• The Olympics started this week. I'm not actively trying to watch them ( mostly as I don't care about the Olympics in general, but also because I think holding them without herd immunity and with un-vaccinated athletes in a pandemic is incredibly selfish and irresponsible). Problem is: they're on every channel all the time. And I must admit I enjoyed watching the mountain bike race.
    • But because of the Olympics some holidays moved around making this week a 4-day weekend. Unfortunately they didn't move the holidays until a few months into the year, so all calendars are printed with the wrong dates for the holidays.
    • We took a short train ride to Odawara to visit our prefecture's natural history museum. The stars of the museum are a bunch of dinosaur fossils all put on display. Because of the pandemic you can only enter with a reservation and it was great. Outside was a blue skies and 33 degrees and hot. Inside was cool and dark and just a few families. A great escape from the heat.

      Leo's reaction when first seeing the dinosaurs was great – "Wooow...sugoi~". I’m pleased he expressed himself in English before Japanese. I was afraid he might be afraid of towering dinos but thankfully that wasn't the case.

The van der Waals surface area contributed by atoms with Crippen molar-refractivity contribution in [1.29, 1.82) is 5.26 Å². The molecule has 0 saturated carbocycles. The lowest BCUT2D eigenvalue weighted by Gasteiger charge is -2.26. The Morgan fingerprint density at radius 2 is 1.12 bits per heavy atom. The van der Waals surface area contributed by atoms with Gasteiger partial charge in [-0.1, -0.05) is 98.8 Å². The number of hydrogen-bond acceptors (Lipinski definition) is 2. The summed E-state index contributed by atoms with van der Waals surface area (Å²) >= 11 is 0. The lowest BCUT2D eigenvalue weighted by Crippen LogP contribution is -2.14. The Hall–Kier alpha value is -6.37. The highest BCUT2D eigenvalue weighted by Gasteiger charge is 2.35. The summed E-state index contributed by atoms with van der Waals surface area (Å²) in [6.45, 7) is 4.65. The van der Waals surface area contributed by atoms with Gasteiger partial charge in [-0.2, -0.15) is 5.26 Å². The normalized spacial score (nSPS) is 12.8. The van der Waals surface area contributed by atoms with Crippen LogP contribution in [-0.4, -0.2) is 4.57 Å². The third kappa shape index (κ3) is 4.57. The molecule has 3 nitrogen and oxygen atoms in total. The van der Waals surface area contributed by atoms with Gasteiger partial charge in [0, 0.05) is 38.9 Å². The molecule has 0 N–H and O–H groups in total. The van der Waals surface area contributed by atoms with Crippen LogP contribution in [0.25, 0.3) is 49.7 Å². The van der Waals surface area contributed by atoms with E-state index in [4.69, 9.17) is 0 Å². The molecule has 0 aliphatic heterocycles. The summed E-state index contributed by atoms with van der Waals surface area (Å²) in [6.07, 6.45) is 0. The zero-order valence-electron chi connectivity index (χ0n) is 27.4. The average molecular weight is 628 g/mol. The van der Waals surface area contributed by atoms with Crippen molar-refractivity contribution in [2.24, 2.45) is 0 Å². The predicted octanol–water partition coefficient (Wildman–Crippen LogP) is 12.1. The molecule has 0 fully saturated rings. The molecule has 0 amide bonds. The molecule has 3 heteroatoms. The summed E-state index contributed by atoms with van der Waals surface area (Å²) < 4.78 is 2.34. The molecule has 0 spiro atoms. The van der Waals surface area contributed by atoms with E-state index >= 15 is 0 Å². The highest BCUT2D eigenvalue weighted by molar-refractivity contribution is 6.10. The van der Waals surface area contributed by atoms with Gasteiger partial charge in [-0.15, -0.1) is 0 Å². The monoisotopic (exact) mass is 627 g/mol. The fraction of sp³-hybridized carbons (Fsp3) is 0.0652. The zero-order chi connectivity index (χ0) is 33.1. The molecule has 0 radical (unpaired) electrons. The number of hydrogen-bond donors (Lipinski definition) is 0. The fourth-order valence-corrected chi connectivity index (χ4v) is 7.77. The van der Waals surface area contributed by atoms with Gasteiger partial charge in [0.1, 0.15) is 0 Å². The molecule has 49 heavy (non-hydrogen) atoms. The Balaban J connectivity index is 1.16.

• We got to ride the Odakyu Hakone Touzan Line, which is marked by the red trains, which Leo thoroughly enjoyed.
      Odakyu Hakone Touzan Line

      On the way there and back we also saw some 3-car One-man trains on the Gotenba line.I love the white face combined with the silver body. Wikepedia tells me, the Gotenba line, which connects Kozu and Namazu in Shizouka, used to be the Tokaido line, until they could route through the Hakone moutains in 1934. At which point it got renamed to the Gotenba line and the Tokaido.

      Gotenba Line.

    • I got a haircut. First time in the longest time and well overdue. I always like the result of getting a haircut, but hate the process, so I avoid them for as long as possible, pandemic or not. Thankfully the place I go to now gives us a card and they write down our preference on the card, so I never have to remember how to describe how to cut my hair, which is an issue even in English.
  • The Framework laptop, a laptop designed to be upgraded and repaired has shipped. I really want one as I love the idea of being able to fix my computer again. The two things that give me pause are the hot/loud mess that is Intel (compared to the M1) and jumping to desktop linux (which doesn't have the experience I'm used to on my Mac). πŸ€”